An Undersea data cable, also known as submarine communications cable, is a cable laid on the sea bed between land-based stations to carry telecommunication signals across stretches of oceans.
The modern cables use optical fibre technology to carry digital data, which includes telephone, internet and private data traffic. Satellites are also useful for distributing content from one source to multiple locations but, on a bit-for- bit basis, there’s just no beating fiber-optic cables. These Cables can carry far more data at far less cost than satellites.
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Undersea Data Network’s Promising Future
Globally, about 2.5 quintillions of data is generated every single day through emails, search engines, tweets, videos, etc. Data centres are storehouses of these data spread across thousands of square kilometres which need to be accessed without any downtime. However, building and maintaining data centres is a capital-heavy business and interestingly tech giants are analysing the opportunities to invest in underwater data cables, including Microsoft, Google, Facebook and Amazon.
There is big growth in the sector now because of the fast-rising requirements of cloud-based technology businesses and their customers, as well as the demand for greater capacity from financial services companies seeking the smallest possible delays in transaction times (known as latency).
Companies are investing in undersea cables to connect its global data centres in a bid to bolster its cloud business capabilities amid fierce competition.
“As people and organisations expect data and information at their fingertips Microsoft must have an infrastructure that can deliver the cloud services… which our customers need to support their global businesses,” David Crowley, managing director of network enablement at Microsoft. “The goal of our expansions and investments in subsea cables is so our customers have the greatest access to scale and highly available data, anywhere,” he adds.
Faster Data Transfer
The cables transfer data across the world to customers at rapid speeds, which the companies hope will give them an edge over its competitors.
“At Google we want our products to be fast and reliable, and that requires a great network infrastructure, whether it’s for the more than a billion Android users or developers building products on Google Cloud Platform. And sometimes the fastest path requires going through an ocean,” says Google’s senior vice president of technical infrastructure, Urs Hölzle.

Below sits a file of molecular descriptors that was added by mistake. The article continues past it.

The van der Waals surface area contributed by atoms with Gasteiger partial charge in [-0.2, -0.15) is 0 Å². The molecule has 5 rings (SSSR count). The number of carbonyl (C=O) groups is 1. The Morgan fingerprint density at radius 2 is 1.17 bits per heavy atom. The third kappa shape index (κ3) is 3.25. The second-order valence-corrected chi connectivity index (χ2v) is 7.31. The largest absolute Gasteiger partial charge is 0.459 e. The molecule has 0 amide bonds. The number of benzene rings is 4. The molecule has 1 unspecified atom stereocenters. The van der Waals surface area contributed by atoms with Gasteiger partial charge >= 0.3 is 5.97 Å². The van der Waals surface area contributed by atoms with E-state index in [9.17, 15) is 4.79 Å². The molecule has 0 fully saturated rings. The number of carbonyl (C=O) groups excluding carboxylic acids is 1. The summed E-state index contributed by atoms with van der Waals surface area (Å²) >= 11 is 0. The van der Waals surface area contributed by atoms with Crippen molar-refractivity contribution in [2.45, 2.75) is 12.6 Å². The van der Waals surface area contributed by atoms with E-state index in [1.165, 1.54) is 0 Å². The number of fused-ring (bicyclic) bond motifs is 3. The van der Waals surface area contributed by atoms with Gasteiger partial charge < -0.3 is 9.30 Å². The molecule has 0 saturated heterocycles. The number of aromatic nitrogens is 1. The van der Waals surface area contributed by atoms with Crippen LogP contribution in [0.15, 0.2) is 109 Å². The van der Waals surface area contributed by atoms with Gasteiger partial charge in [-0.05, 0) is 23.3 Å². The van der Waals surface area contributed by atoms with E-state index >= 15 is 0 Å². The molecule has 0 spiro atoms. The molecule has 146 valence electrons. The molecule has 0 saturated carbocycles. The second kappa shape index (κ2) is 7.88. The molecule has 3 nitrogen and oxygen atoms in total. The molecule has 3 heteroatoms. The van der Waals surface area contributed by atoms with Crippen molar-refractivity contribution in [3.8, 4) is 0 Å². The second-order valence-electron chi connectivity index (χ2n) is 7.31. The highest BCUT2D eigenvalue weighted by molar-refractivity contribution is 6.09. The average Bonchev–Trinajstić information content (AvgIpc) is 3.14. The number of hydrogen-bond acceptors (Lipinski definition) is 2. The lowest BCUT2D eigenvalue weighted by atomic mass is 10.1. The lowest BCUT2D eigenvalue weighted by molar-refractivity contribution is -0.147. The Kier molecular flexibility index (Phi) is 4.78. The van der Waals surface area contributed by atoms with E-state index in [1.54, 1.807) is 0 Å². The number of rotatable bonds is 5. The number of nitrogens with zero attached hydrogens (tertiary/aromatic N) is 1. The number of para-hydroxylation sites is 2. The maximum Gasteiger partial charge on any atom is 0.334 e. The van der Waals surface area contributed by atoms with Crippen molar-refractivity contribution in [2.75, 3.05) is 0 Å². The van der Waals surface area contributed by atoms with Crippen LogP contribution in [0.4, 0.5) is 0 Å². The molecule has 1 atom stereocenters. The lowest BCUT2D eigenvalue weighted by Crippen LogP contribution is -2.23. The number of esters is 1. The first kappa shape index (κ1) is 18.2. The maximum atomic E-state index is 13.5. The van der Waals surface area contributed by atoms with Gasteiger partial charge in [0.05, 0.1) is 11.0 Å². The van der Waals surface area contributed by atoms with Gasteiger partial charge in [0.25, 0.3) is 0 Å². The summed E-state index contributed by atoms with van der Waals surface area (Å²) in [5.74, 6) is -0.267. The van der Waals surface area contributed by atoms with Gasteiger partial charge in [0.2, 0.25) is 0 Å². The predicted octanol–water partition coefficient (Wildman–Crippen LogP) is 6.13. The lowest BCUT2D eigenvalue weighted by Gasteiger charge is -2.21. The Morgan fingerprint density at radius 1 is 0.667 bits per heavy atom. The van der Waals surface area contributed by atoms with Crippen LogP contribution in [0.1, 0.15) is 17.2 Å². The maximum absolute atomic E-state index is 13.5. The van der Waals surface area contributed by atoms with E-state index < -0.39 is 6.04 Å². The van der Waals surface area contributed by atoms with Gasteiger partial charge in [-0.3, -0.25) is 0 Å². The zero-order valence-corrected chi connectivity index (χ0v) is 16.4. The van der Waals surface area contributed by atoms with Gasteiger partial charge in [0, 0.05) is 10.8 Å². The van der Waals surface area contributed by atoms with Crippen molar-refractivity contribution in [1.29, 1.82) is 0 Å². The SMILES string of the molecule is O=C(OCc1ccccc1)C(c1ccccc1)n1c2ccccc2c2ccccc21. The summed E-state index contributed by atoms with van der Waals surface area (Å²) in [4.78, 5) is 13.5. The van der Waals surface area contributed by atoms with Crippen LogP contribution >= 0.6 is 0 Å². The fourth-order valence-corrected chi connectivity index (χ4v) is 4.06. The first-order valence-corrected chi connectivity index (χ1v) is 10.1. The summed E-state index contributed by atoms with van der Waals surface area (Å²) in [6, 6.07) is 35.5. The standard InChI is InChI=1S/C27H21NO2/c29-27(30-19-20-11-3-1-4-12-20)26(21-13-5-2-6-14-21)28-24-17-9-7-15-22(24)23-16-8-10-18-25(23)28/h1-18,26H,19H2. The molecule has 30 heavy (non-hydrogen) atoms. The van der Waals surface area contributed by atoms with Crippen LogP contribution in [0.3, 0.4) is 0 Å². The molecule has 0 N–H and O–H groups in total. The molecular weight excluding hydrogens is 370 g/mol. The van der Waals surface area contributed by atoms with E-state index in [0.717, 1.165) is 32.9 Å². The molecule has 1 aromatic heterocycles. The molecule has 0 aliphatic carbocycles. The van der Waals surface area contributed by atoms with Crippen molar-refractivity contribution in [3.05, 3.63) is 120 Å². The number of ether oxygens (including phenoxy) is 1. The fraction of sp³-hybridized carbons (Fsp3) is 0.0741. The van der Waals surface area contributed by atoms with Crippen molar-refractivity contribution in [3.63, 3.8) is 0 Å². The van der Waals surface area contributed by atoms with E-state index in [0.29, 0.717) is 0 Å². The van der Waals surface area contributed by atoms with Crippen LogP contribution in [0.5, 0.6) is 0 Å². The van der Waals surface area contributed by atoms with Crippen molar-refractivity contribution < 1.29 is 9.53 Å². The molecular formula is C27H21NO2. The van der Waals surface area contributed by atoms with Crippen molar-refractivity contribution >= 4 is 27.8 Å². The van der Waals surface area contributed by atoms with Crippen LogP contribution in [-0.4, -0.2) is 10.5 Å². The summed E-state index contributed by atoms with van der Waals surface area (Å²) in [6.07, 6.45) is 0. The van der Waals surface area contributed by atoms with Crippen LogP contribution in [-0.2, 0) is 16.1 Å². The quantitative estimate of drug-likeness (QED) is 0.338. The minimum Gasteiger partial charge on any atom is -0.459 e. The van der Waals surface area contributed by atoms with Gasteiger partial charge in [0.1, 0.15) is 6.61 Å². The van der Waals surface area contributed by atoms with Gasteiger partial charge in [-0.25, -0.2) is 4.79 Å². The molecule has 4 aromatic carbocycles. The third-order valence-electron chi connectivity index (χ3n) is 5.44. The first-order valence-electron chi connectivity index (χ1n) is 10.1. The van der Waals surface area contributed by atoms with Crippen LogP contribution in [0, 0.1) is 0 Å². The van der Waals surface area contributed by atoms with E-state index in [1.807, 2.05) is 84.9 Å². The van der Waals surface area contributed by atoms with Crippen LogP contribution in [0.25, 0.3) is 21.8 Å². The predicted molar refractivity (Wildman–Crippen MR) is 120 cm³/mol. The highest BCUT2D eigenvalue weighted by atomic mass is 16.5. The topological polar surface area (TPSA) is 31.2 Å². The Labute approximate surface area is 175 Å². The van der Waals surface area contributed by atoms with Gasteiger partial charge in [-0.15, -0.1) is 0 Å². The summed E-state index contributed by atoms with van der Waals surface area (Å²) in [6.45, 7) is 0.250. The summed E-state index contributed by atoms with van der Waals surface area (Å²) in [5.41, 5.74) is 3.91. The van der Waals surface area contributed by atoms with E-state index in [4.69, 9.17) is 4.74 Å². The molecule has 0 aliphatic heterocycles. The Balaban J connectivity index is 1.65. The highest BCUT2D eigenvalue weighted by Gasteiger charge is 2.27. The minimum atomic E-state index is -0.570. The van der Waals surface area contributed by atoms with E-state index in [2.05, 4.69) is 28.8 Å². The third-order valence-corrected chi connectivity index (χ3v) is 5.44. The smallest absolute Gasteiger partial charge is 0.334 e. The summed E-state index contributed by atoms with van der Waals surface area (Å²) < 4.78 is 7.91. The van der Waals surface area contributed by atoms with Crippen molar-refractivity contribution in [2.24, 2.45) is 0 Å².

“That’s why we’re investing in FASTER, a new undersea cable that will connect major West Coast cities in the US to two coastal locations in Japan with a design capacity of 60 Tbps (that’s about ten million times faster than your cable modem).”
Undersea data cable addresses the traffic demands for broadband and mobile content. These data cables are capable of carrying larger amounts of data when compared to satellites. There are more than 200 fiber optic cables in the undersea network that transports Internet data across the world – carrying more than 95% of the transoceanic voice and data traffic. Underwater cables carried 51 billion gigabytes of data per month in 2013, and that figure is expected to swell to 132 billion gigabytes by 2018, according to a report by Builtvisible.
Data Traffic Control
With so much data flowing across their systems, these companies are scrambling to build new infrastructure. In addition to building its own undersea cable, Facebook is buying up what’s called “dark fiber” – unused terrestrial cables – so that it can control how its data moves from place to place and move it more efficiently. According to Najam Ahmad, Facebook’s vice president of network engineering, Facebook is now using dark fiber “pretty much everywhere” as the company expands its network into new regions. And the same likely goes for Google and Microsoft.
Just how Amazon has gained greater and greater control of the infrastructure needed to ship physical packages from place to place, building its own distribution centres, launching its own fleet of trucks, and even exploring the possibility of delivering packages via drone. “The move is similar in the data space, where companies get to an economy of scale where it makes sense for them to handle their own traffic.”
Animated map shows the undersea cables that power the internet:
Regardless of the sectors, data centres have become the nerve centre of operations for many companies as these undersea data cables are far more durable and reliable sources allowing the tech titans to more efficiently move enormous amounts of information between the multiple computer data centres and network hubs that underpin their popular online services.